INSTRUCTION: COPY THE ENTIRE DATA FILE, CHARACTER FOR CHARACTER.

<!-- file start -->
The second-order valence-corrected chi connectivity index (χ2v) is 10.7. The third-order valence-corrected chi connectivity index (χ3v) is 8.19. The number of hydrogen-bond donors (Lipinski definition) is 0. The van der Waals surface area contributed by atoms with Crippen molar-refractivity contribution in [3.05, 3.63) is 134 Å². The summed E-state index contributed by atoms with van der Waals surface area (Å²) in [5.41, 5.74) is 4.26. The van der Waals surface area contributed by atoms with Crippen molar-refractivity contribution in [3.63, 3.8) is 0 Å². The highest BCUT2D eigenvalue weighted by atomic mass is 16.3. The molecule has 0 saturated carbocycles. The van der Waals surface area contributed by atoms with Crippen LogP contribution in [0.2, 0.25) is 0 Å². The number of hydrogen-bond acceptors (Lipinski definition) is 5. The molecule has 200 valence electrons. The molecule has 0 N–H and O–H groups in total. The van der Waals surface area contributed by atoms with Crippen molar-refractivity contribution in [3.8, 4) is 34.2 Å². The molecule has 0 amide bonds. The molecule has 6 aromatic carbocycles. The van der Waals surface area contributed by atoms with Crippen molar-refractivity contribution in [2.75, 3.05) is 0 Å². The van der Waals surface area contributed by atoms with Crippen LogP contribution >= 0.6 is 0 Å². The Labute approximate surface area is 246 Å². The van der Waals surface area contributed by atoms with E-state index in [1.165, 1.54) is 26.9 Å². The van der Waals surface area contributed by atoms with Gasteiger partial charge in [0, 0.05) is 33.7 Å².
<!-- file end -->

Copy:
The second-order valence-corrected chi connectivity index (χ2v) is 10.7. The third-order valence-corrected chi connectivity index (χ3v) is 8.19. The number of hydrogen-bond donors (Lipinski definition) is 0. The van der Waals surface area contributed by atoms with Crippen molar-refractivity contribution in [3.05, 3.63) is 134 Å². The summed E-state index contributed by atoms with van der Waals surface area (Å²) in [5.41, 5.74) is 4.26. The van der Waals surface area contributed by atoms with Crippen molar-refractivity contribution in [3.63, 3.8) is 0 Å². The highest BCUT2D eigenvalue weighted by atomic mass is 16.3. The molecule has 0 saturated carbocycles. The van der Waals surface area contributed by atoms with Crippen LogP contribution in [0.2, 0.25) is 0 Å². The number of hydrogen-bond acceptors (Lipinski definition) is 5. The molecule has 200 valence electrons. The molecule has 0 N–H and O–H groups in total. The van der Waals surface area contributed by atoms with Crippen molar-refractivity contribution in [3.8, 4) is 34.2 Å². The molecule has 0 amide bonds. The molecule has 6 aromatic carbocycles. The van der Waals surface area contributed by atoms with Crippen molar-refractivity contribution in [2.75, 3.05) is 0 Å². The van der Waals surface area contributed by atoms with Crippen LogP contribution >= 0.6 is 0 Å². The Labute approximate surface area is 246 Å². The van der Waals surface area contributed by atoms with E-state index in [1.165, 1.54) is 26.9 Å². The van der Waals surface area contributed by atoms with Gasteiger partial charge in [0, 0.05) is 33.7 Å².